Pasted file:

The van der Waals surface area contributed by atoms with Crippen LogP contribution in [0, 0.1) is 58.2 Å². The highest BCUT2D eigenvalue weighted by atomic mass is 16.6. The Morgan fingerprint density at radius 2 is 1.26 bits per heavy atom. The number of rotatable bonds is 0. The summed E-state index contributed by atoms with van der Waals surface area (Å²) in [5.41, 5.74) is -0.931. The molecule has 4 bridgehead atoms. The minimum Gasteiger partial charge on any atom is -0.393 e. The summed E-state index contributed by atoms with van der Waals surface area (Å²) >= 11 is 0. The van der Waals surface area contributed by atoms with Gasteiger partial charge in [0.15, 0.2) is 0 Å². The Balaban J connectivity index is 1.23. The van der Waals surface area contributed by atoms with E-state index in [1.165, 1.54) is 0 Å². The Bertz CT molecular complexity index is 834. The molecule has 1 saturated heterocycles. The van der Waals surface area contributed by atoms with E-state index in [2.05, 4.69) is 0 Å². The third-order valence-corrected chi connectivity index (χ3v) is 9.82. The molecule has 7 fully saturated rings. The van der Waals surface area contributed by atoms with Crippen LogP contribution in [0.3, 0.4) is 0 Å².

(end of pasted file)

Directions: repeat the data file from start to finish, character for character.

The van der Waals surface area contributed by atoms with Crippen LogP contribution in [0, 0.1) is 58.2 Å². The highest BCUT2D eigenvalue weighted by atomic mass is 16.6. The Morgan fingerprint density at radius 2 is 1.26 bits per heavy atom. The number of rotatable bonds is 0. The summed E-state index contributed by atoms with van der Waals surface area (Å²) in [5.41, 5.74) is -0.931. The molecule has 4 bridgehead atoms. The minimum Gasteiger partial charge on any atom is -0.393 e. The summed E-state index contributed by atoms with van der Waals surface area (Å²) >= 11 is 0. The van der Waals surface area contributed by atoms with Gasteiger partial charge in [0.15, 0.2) is 0 Å². The Balaban J connectivity index is 1.23. The van der Waals surface area contributed by atoms with E-state index in [1.165, 1.54) is 0 Å². The Bertz CT molecular complexity index is 834. The molecule has 1 saturated heterocycles. The van der Waals surface area contributed by atoms with E-state index in [2.05, 4.69) is 0 Å². The third-order valence-corrected chi connectivity index (χ3v) is 9.82. The molecule has 7 fully saturated rings. The van der Waals surface area contributed by atoms with Crippen LogP contribution in [0.3, 0.4) is 0 Å².